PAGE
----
Vance & Nancy Burrow – In the 80s Park Ranger Mike Bachelor used to police the Bears track checking for dogs illegally entering the Leeuwin-Naturaliste National Park. He disliked dogs and used to stand on the Bears track with his arms folded checking surfers cars for dogs. He would tell us to leave with our dog Papaya, but there was no way we were leaving if the waves were good. We would say to him “is our dog violating National Park air space?”

Editor’s note: Richie Myers told me about a SW surfer who used to sit his dog in the middle seat of his ute with a cap on, to get past the ranger.

Photo: 1977 Vance & Nance Burrow’s ‘Huey’ the VW checking the surf and ‘Papaya’ the dog checking the camera. Burrow family pic.


Coming soon Three Bears surf break & track in the 80s.




Origin of Twin Fin Surfboards in Oz by Tom Hoye

Short boards with twin fins were introduced to Australia by Santa Cruz surfer/shaper Tom Hoye in 1970. He built the first OZ twin fin at Barry Bennett’s board shop in Brookvale NSW.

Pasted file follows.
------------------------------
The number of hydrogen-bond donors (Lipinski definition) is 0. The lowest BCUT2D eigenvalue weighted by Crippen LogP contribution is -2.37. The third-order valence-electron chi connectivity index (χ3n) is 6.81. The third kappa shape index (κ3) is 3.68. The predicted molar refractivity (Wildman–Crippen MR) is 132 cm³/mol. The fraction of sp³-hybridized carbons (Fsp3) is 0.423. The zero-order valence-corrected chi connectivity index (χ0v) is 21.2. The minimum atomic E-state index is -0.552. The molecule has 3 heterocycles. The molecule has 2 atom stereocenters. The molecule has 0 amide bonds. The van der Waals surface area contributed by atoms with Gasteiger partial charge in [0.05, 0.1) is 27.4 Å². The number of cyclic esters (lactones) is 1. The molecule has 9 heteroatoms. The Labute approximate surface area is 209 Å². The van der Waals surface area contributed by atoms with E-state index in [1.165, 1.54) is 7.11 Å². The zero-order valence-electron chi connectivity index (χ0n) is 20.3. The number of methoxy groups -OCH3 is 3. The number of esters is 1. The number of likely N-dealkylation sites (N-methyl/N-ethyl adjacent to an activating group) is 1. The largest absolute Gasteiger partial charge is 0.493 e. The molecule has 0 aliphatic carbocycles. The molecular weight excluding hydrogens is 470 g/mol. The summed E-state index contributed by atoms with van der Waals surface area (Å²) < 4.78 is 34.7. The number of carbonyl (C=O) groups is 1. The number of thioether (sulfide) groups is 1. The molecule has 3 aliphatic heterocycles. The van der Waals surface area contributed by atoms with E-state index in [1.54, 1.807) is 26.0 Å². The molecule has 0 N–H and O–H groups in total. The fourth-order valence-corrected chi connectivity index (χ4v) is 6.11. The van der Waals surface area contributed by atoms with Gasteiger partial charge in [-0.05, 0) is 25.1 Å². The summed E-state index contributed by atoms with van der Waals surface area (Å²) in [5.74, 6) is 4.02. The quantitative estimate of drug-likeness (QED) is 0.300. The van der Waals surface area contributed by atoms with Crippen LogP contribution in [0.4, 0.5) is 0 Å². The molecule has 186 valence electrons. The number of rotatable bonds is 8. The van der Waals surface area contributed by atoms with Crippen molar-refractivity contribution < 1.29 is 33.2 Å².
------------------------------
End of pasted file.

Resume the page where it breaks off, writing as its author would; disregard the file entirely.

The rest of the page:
Tom Hoye moved to South West WA in 1971 and started making surfboards in a small shack next to Surfside at Yallingup. He then moved his surfboard factory to Smiths Valley in 1972, Cowaramup in 1977 and Margaret River in 1980.

Photos: (Left) 1971 Tom Hoye at fisherman’s shack Contos Beach Margaret River. Photo Gary Kontoolis (Right) 1972 Tom Hoye Surfboards Yallingup sticker. Image courtesy of Grant Mooney.

1970s Tom Hoye in SW collage_photocat

Tom has been producing quality surfboards at Precision Equip Surfboards in Margaret River since 1980.

These are Tom’s ‘origin of twin fin in OZ’ recollections.

This is the way I remember the twin fin story. In the late 50s American surfboard shaper Dale Velzy did the first twin, it was ‘58 I think. It was a full size Malibu. I saw a picture of it in the 60s when I was working for O’Neill’s. It had stinger fliers 3/4 down the rail, pin tail with twin fins, so first stinger, also. Too far ahead, didn’t catch on.

Image: 1965-66 Tom Hoye surfing Steamer Lane in Santa Cruz California. Photo by Dave Singletary.

Photo & text sourced from Images of America, Surfing in Santa Cruz by Thomas Hickenbottom with the Santa Cruz Surfing Club Preservation Society and the Santa Cruz Surfing Museum. Published 2009.

1965-66 Tom Hoye surfing Steamer Lane USA - Images of America book 2009 IMG_0497

In 69 just as I was getting ready to leave California and immigrate to Australia. Corky Carroll started using a twin fin. So I decided to take one with me to Aust.